A Markov chain illness and death model is proposed to determine suicide dynamic in a population and examine its effectiveness for reducing the number of suicides by modifying certain parameters of the model. Assuming a population with replacement, the suicide risk of the population can be estimated by determining the final state of the Markov model. The model shows that targeting the whole population for suicide prevention is more effective than reducing risk in the high-risk tail of the distribution of psychological distress (i.e. the mentally ill). The results of this model reinforce the essence of the Rose theorem that lowering the risk in the population at large may be more effective than reducing the high risk in a small population.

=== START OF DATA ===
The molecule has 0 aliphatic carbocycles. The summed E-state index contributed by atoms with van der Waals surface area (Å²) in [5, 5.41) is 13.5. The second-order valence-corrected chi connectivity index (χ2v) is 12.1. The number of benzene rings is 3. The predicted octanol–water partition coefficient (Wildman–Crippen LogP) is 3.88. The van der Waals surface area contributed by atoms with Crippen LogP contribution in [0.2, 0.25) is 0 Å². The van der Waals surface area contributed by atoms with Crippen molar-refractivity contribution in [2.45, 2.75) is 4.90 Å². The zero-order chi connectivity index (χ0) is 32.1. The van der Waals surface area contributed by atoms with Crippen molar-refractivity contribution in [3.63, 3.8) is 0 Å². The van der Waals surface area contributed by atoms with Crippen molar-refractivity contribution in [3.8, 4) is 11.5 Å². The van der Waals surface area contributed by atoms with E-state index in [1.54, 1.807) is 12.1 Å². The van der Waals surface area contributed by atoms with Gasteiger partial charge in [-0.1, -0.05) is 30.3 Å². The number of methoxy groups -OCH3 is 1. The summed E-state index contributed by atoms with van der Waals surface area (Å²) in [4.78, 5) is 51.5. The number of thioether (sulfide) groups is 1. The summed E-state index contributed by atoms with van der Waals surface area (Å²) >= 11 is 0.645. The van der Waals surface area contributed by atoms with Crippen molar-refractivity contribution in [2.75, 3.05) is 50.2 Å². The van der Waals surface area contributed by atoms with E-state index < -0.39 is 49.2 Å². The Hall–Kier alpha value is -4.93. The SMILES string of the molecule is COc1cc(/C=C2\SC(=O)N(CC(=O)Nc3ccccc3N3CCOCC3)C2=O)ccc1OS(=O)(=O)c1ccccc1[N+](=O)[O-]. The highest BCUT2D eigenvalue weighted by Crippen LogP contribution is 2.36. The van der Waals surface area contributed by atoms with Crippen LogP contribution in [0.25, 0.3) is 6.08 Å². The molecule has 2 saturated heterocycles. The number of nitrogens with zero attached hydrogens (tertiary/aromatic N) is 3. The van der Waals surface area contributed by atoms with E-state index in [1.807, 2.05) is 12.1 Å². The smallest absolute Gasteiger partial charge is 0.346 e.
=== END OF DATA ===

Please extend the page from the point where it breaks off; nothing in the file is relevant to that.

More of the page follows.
Prof Paul SF Yip

Research Area

University of Hong Kong, Dep. of Social Work and Social Administration, Centre for Suicide Research and Prevention


Fri, 29/08/2014 - 11:00am


OMB-113, Old Main Building, UNSW Kensington Campus

Dr Paul Yip is a professor of the Department of Social Work and Social Administration and the director of the Centre of Suicide Research and Prevention  at the University of Hong Kong. He is a member of the Steering Committee on Population Policy and an associate member of the Central Policy Unit of the Hong Kong SAR Government. He is  a recipient of the Stengel Research award in 2012, outstanding supervisor and researcher of the University of Hong Kong in 2011 and 2009 respectively.